Either way, that problem will end with the class of pre-1987 who will soon be attrited away with the passage of time. Now, had the MTA socked away the savings they made on all health plans of all the workers hired in the last 18 years and used it to fund these plans maybe there would be a different budget problem now. As it was the MTA found other uses for the money.

    So, basically, since Mario Cuomo forced the LIRR unions into the Empire Plan and traded retiree medical for reducing the health and welfare benefits of the working employees many workers availed themselves of the pension and disability than would have otherwise done so creating a neat campaign tool for his son Andrew in 2010.

    Your disability jeremiads could easily be focused on the cops and firemen as well, most of the doctors on the LIRR worked on cop cases as well but, that wouldn’t have the cache at this particular moment when the rest of the state (so as not to raise taxes in an election year) eyes the MTA “dedicated” money for their uses.

    Now to the meat of your issue and mine, “Nor does it get at the heart of the public-perception disaster I noted in my first comment.”

    Yes it is a public-perception disaster, I couldn’t agree more. I regret having ever engaged you in this discussion for that reason. Here is where Alon comes in, “According to many American right-wingers, if government were more efficient, people would be more satisfied with it and demand more government spending.” That is clearly the case. If the MTA had a more stable and productive funding stream, say congestion pricing, and if service were not being cut then the Manhattan Institute, Mr. Walder and Mr. Cuomo wouldn’t be able to scare the public with these continued horror stories that turn contracts into scams in the public eye. As stupid as a very few of these rules are, they were negotiated and are enforceable.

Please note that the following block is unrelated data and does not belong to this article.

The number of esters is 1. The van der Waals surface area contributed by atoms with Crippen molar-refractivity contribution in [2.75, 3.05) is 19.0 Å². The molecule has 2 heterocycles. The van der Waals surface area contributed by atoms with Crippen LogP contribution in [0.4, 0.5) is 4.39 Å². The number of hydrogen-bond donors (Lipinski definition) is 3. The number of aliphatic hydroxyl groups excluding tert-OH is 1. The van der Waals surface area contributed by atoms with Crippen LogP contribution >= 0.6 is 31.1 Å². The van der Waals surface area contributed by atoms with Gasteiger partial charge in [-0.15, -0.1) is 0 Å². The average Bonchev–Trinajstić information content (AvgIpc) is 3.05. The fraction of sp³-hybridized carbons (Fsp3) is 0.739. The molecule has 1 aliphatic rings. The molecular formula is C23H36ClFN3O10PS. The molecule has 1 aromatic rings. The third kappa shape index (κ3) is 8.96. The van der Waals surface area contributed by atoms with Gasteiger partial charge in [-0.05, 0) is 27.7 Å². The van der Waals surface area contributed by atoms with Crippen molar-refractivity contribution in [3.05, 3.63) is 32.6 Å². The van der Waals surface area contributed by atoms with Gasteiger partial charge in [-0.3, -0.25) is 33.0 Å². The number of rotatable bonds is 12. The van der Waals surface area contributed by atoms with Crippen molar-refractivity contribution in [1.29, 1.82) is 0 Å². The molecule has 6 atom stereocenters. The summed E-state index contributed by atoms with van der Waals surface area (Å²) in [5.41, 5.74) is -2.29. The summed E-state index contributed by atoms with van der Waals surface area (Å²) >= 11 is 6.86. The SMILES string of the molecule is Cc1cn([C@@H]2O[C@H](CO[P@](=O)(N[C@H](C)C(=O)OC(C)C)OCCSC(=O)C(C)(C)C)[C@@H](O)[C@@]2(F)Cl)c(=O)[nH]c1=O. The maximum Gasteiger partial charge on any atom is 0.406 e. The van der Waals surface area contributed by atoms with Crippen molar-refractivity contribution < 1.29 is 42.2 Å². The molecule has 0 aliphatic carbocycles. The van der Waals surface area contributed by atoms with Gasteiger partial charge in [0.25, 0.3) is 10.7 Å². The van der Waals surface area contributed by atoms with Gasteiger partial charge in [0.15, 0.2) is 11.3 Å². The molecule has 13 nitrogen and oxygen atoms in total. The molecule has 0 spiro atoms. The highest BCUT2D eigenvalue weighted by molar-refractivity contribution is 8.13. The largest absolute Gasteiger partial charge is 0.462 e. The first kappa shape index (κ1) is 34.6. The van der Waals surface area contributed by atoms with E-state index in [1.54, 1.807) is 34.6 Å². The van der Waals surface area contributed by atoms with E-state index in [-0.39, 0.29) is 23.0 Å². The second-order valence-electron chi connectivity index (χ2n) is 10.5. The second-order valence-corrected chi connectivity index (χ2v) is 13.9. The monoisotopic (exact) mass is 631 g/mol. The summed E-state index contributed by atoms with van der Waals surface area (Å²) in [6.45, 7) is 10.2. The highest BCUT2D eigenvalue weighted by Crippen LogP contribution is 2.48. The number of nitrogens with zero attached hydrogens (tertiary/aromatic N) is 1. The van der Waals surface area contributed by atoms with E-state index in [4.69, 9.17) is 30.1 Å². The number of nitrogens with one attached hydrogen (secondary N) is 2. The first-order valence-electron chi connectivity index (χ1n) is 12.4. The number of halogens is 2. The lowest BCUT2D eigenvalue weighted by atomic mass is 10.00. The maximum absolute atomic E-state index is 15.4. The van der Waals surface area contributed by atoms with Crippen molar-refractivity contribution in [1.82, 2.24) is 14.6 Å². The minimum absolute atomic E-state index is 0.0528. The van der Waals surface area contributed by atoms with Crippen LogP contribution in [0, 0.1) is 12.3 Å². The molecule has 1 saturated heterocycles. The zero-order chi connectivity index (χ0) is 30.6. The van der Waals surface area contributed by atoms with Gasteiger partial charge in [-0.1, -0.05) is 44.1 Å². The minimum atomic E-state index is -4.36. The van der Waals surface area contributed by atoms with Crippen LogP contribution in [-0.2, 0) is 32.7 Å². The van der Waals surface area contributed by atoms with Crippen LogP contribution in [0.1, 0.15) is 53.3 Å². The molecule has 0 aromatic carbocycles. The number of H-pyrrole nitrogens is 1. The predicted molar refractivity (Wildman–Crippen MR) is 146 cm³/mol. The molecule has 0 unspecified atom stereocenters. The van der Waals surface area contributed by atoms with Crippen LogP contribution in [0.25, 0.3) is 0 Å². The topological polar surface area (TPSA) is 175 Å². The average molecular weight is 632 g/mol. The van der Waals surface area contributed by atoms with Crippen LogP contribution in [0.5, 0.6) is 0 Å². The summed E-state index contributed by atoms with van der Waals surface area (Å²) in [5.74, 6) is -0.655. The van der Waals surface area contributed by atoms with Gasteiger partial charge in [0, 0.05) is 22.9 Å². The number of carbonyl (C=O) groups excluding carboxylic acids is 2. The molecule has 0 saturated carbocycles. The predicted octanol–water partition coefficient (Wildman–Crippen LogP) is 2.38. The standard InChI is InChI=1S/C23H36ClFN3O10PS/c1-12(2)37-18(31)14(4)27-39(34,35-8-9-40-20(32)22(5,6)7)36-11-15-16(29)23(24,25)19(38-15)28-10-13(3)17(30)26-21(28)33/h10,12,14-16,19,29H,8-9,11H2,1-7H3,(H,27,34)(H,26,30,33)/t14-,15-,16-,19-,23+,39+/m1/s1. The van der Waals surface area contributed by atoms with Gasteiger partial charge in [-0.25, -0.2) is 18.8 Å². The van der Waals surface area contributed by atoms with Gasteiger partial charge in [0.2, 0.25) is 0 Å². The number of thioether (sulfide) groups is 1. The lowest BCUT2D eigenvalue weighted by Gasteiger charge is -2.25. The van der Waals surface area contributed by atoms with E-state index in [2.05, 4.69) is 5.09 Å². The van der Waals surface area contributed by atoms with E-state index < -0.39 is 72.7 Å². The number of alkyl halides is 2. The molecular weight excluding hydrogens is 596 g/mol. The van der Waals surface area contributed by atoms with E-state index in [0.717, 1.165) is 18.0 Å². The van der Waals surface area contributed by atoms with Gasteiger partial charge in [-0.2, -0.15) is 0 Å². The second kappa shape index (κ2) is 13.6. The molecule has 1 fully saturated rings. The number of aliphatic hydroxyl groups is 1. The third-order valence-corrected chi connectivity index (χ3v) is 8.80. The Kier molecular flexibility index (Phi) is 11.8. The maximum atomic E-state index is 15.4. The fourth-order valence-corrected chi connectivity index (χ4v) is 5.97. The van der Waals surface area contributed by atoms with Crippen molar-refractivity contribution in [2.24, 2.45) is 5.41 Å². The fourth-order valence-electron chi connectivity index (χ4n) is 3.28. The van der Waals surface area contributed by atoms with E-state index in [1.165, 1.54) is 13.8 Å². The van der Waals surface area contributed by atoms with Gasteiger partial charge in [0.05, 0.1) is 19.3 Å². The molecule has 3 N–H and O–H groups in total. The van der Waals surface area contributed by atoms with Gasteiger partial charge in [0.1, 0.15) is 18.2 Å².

Worse, they set up social dynamics that are very difficult for the unions to work out of. For example, workers hired after 1987 lived with less (though still excellent by most standards) H&W benefits throughout their whole career, and paid 4.9% for occupational disability. Only in the world according to the Manhattan Institute could they possibly be expected to give those things up without a fight.